Rawmarsh revives traditional Whit Parade as part of Parkgate200 celebrations

A SCENE from generations ago was revived with children taking part in a traditional Whit parade at Rawmarsh.

Such events were held annually from the latter half of the 19th century until the early 1970s, with huge numbers taking part and watching.

And to tie in with the Parkgate200 celebrations this year, schoolchildren wore old-fashioned clothes for a revival of the parade.

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Traditionally, the floats and May queens made their way up the main road from Parkgate to Rawmarsh’s Rosehill Park.

This time, the whole event was kept within the park because of safety concerns about traffic.

Tony Dodsworth, Rawmarsh & Parkgate Local History Group chairman, said: “This was a very enjoyable event  made very special by the children's enthusiasm and excellent manners and behaviour.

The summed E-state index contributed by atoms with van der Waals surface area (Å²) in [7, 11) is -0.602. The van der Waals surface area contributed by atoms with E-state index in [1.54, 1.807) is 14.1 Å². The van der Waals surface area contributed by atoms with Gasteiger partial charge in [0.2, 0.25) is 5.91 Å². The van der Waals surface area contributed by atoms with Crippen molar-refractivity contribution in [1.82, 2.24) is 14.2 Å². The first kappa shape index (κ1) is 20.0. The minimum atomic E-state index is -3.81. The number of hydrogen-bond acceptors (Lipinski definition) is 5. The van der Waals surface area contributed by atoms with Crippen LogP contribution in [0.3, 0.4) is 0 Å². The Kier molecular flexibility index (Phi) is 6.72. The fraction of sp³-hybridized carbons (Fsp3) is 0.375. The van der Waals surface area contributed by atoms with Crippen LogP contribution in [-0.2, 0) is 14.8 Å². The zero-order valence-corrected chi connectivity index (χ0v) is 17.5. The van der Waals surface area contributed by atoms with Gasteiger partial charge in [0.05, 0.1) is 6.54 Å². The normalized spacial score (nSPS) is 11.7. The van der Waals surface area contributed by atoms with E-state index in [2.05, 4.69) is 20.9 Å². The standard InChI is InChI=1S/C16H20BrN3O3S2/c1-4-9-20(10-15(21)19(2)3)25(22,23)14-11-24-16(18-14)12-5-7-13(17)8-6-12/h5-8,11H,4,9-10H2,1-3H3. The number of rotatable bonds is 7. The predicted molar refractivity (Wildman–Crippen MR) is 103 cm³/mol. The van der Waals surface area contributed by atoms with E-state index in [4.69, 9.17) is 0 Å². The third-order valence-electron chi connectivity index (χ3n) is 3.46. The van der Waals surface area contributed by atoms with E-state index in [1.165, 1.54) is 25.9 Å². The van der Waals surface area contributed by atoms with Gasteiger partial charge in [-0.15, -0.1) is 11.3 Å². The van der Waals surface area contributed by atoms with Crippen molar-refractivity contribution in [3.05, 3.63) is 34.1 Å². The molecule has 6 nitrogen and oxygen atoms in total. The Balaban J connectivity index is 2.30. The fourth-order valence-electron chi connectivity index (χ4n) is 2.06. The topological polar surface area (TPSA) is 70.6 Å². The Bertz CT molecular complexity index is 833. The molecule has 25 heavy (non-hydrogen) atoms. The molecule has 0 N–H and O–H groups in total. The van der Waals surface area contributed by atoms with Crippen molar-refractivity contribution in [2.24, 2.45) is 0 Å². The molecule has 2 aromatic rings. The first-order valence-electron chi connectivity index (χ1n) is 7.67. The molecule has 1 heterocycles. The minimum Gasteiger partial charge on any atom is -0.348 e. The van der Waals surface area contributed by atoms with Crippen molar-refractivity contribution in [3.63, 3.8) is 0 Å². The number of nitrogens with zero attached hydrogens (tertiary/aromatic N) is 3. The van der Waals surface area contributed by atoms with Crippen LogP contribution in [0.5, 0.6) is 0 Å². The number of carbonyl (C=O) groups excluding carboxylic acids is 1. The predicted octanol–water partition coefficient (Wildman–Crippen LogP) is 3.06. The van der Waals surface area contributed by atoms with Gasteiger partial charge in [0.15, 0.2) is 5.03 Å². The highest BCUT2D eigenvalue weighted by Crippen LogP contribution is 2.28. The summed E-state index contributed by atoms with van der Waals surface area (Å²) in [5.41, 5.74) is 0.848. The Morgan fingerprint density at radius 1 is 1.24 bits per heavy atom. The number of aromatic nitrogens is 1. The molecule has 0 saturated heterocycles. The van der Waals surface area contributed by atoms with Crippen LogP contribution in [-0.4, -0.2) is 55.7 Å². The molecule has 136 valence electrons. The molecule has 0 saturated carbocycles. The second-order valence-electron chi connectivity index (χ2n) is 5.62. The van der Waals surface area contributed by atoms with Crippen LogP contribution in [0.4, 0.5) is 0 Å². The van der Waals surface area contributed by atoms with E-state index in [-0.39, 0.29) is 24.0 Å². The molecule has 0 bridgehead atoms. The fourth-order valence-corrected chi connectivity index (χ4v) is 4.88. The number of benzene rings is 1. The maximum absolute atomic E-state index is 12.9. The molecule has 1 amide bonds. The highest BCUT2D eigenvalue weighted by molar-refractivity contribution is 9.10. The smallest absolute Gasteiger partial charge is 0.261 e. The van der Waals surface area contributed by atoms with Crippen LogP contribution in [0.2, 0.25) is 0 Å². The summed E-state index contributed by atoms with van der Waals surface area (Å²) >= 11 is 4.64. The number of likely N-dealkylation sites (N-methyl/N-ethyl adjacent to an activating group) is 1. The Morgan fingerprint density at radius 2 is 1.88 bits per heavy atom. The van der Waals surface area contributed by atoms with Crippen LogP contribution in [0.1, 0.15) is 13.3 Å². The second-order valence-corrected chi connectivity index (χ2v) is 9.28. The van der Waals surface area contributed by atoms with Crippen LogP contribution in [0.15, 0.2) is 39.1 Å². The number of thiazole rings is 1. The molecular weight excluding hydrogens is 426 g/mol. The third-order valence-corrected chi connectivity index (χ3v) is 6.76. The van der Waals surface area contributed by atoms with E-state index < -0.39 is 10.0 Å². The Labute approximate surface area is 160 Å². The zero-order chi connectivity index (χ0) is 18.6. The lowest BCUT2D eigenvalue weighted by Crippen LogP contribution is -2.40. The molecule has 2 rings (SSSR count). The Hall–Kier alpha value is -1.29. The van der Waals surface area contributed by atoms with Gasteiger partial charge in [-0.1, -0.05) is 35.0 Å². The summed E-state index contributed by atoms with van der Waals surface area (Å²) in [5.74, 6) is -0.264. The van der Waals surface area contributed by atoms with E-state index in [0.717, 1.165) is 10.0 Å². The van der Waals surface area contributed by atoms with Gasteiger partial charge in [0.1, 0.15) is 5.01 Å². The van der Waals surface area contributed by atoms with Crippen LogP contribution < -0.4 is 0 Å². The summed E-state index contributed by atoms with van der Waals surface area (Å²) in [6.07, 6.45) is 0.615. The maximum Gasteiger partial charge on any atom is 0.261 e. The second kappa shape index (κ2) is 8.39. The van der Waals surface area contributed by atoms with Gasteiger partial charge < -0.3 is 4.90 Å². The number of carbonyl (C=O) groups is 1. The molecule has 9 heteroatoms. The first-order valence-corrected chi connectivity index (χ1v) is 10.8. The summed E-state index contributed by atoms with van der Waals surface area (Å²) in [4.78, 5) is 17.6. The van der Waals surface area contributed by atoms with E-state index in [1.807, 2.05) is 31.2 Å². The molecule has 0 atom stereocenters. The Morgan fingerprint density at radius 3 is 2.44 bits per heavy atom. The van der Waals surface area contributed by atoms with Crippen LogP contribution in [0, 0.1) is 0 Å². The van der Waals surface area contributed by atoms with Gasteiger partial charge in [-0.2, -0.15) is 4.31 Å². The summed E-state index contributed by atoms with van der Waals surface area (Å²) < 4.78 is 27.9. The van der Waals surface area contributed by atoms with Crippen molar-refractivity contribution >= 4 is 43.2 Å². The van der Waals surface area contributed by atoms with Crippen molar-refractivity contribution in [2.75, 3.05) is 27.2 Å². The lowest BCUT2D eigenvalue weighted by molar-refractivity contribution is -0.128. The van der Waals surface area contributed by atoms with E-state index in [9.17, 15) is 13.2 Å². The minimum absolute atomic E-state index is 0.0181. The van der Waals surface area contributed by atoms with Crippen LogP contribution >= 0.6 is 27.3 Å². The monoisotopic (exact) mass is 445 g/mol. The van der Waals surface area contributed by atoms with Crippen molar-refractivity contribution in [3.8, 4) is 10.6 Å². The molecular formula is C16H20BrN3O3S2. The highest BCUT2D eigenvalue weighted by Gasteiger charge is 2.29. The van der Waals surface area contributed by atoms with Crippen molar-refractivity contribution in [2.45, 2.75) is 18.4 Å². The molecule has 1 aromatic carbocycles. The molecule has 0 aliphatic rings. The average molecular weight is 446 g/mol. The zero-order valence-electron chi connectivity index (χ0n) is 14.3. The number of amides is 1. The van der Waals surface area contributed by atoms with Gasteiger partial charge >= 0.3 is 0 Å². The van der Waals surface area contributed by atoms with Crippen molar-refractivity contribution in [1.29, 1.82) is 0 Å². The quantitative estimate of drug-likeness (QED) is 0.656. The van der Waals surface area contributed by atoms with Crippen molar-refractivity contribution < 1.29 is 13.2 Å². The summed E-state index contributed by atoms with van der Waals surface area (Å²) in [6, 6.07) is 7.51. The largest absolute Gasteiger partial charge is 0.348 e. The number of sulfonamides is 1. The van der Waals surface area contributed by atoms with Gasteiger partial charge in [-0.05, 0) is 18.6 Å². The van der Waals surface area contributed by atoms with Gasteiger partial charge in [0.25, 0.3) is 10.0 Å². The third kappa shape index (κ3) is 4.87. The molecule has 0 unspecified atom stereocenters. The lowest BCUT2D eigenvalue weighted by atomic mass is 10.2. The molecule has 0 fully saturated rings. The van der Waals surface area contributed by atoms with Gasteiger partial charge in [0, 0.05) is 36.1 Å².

“Years 1 and 2 from Ashwood Road School and Year 2 from St Joseph’s loved their ride to Rosehill Park on old buses provided by the South Yorkshire Transport Museum and very ably re-enacted an event that had not been seen in Rawmarsh and Parkgate for nearly 60 years... a Whit parade.

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“Many of the children were in old-fashioned clothes and really had fun making history as well as re-enacting it.

“One of the girls from St Joseph’s was wearing a long white dress that had been worn in a St Joseph’s May Queen procession about 60 years ago.

“The colourful and exciting event was enjoyed by all who saw it.”

Parkgate200 is a year-long celebration of the origin of the place, which can be traced back to the establishment of the Park Gate ironworks in 1823.

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